The Jakarta Globe, February 19, highlighted an accusation by the Indonesian Commission for Human Rights (Komnas Ham) that the Attorney General had failed in his duties to prosecute human rights violations. The Commission also accused President Yudhoyono of helping to shelter senior Indonesian military officers from prosecution. Saharuddin Daming, a Komnas Ham commissioner, among other things, noted that the Indonesian government had failed to successfully prosecute officials guilty of "widespread TNI abuses in Papua." Komnas HAM, he said, uncovered human rights violations by the military in Papua between 1963 to 2002.

According to the 2000 Law on Human Rights Courts, Komnas-HAM, the AGO, and the ad hoc Human Rights Court were to share responsibility for handling human rights cases, he said, with Komnas HAM conducting investigations, the AGO handling prosecutions and the court trying and deciding cases.

"Most people blame [Komnas HAM] for the unresolved cases," he said. "They should ask the attorney general to clear up these issues, as all the BAP [investigation reports] have been handed to them."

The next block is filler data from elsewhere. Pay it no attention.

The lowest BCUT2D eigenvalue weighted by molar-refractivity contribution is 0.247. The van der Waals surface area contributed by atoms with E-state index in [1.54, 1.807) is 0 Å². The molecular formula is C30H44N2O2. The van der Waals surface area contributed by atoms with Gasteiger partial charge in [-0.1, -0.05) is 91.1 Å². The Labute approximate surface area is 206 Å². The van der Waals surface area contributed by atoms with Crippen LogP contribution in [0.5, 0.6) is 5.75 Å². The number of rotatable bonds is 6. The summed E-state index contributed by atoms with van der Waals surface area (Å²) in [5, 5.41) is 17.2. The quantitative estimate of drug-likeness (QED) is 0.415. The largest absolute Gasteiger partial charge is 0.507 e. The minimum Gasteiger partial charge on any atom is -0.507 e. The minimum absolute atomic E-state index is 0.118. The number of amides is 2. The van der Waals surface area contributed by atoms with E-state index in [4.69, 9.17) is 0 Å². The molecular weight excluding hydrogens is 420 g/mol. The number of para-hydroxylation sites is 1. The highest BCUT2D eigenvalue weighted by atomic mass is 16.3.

Ultimately, however, the problems with finding justice for human rights victims lay not only with the AGO, but with President Susilo Bambang Yudhoyono, Saharuddin said, suggesting that the former general had helped shelter TNI officials accused of human rights violations.

AGO spokesman Jasman Pandjaitan called some of Komnas HAM's reports, "incomplete," offering only that additional investigations were needed to look into the unresolved cases. He declined to comment, however, on which cases remained incomplete and any plans the AGO might have to reinvigorate investigations into some of the nation's darker periods.
"Boiling Rocks" In West Papua
The Indonesian daily, Kompas, February 14, carried a report that underscores the failed implementation of "special autonomy" in West Papua. Citing Indonesian Human Rights Watch (Imparsial)'s Poengky Indarti, the report noted the rights' advocate as stating that "between 2005 and 2009 Papua's human development index has been in 33rd position out of the 33 provinces in Indonesia, notwithstanding the fact that every year funds are poured into Papua in amounts reaching the trillions of rupiah."